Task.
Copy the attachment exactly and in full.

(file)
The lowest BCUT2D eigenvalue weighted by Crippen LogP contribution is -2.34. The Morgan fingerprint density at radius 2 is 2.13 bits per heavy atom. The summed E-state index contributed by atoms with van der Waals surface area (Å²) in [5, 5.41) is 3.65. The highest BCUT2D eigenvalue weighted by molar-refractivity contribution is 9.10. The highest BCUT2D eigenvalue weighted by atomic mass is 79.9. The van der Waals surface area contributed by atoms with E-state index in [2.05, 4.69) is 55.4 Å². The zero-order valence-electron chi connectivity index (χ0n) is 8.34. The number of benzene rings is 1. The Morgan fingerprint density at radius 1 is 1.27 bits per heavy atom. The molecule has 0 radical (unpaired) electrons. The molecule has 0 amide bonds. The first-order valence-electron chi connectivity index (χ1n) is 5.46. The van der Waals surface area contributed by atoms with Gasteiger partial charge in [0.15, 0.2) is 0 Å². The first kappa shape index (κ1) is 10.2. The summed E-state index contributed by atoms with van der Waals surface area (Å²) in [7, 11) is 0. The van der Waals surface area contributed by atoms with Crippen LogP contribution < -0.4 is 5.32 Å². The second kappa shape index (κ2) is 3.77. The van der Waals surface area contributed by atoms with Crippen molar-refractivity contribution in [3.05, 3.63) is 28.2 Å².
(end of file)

The lowest BCUT2D eigenvalue weighted by Crippen LogP contribution is -2.34. The Morgan fingerprint density at radius 2 is 2.13 bits per heavy atom. The summed E-state index contributed by atoms with van der Waals surface area (Å²) in [5, 5.41) is 3.65. The highest BCUT2D eigenvalue weighted by molar-refractivity contribution is 9.10. The highest BCUT2D eigenvalue weighted by atomic mass is 79.9. The van der Waals surface area contributed by atoms with E-state index in [2.05, 4.69) is 55.4 Å². The zero-order valence-electron chi connectivity index (χ0n) is 8.34. The number of benzene rings is 1. The Morgan fingerprint density at radius 1 is 1.27 bits per heavy atom. The molecule has 0 radical (unpaired) electrons. The molecule has 0 amide bonds. The first-order valence-electron chi connectivity index (χ1n) is 5.46. The van der Waals surface area contributed by atoms with Gasteiger partial charge in [0.15, 0.2) is 0 Å². The first kappa shape index (κ1) is 10.2. The summed E-state index contributed by atoms with van der Waals surface area (Å²) in [7, 11) is 0. The van der Waals surface area contributed by atoms with Crippen LogP contribution < -0.4 is 5.32 Å². The second kappa shape index (κ2) is 3.77. The van der Waals surface area contributed by atoms with Crippen molar-refractivity contribution in [3.05, 3.63) is 28.2 Å².